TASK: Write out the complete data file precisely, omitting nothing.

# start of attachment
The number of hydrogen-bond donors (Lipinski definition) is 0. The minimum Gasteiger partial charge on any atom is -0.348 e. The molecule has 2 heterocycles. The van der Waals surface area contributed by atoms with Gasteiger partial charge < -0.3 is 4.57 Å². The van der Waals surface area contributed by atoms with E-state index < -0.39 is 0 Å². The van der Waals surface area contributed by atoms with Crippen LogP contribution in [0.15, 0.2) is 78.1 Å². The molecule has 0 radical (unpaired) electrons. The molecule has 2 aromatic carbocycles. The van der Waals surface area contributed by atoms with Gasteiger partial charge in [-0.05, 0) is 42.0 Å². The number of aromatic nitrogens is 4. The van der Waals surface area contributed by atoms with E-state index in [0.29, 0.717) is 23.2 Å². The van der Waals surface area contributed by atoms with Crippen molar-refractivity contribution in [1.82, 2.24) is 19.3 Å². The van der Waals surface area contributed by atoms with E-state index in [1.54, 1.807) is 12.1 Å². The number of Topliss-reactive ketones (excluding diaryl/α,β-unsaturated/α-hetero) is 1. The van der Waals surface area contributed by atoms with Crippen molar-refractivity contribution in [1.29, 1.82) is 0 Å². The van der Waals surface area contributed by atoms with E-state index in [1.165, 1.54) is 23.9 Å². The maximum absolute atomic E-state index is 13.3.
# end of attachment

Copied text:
The number of hydrogen-bond donors (Lipinski definition) is 0. The minimum Gasteiger partial charge on any atom is -0.348 e. The molecule has 2 heterocycles. The van der Waals surface area contributed by atoms with Gasteiger partial charge < -0.3 is 4.57 Å². The van der Waals surface area contributed by atoms with E-state index < -0.39 is 0 Å². The van der Waals surface area contributed by atoms with Crippen LogP contribution in [0.15, 0.2) is 78.1 Å². The molecule has 0 radical (unpaired) electrons. The molecule has 2 aromatic carbocycles. The van der Waals surface area contributed by atoms with Gasteiger partial charge in [-0.05, 0) is 42.0 Å². The number of aromatic nitrogens is 4. The van der Waals surface area contributed by atoms with E-state index in [0.29, 0.717) is 23.2 Å². The van der Waals surface area contributed by atoms with Crippen molar-refractivity contribution in [1.82, 2.24) is 19.3 Å². The van der Waals surface area contributed by atoms with E-state index in [1.54, 1.807) is 12.1 Å². The number of Topliss-reactive ketones (excluding diaryl/α,β-unsaturated/α-hetero) is 1. The van der Waals surface area contributed by atoms with Crippen molar-refractivity contribution in [1.29, 1.82) is 0 Å². The van der Waals surface area contributed by atoms with E-state index in [1.165, 1.54) is 23.9 Å². The maximum absolute atomic E-state index is 13.3.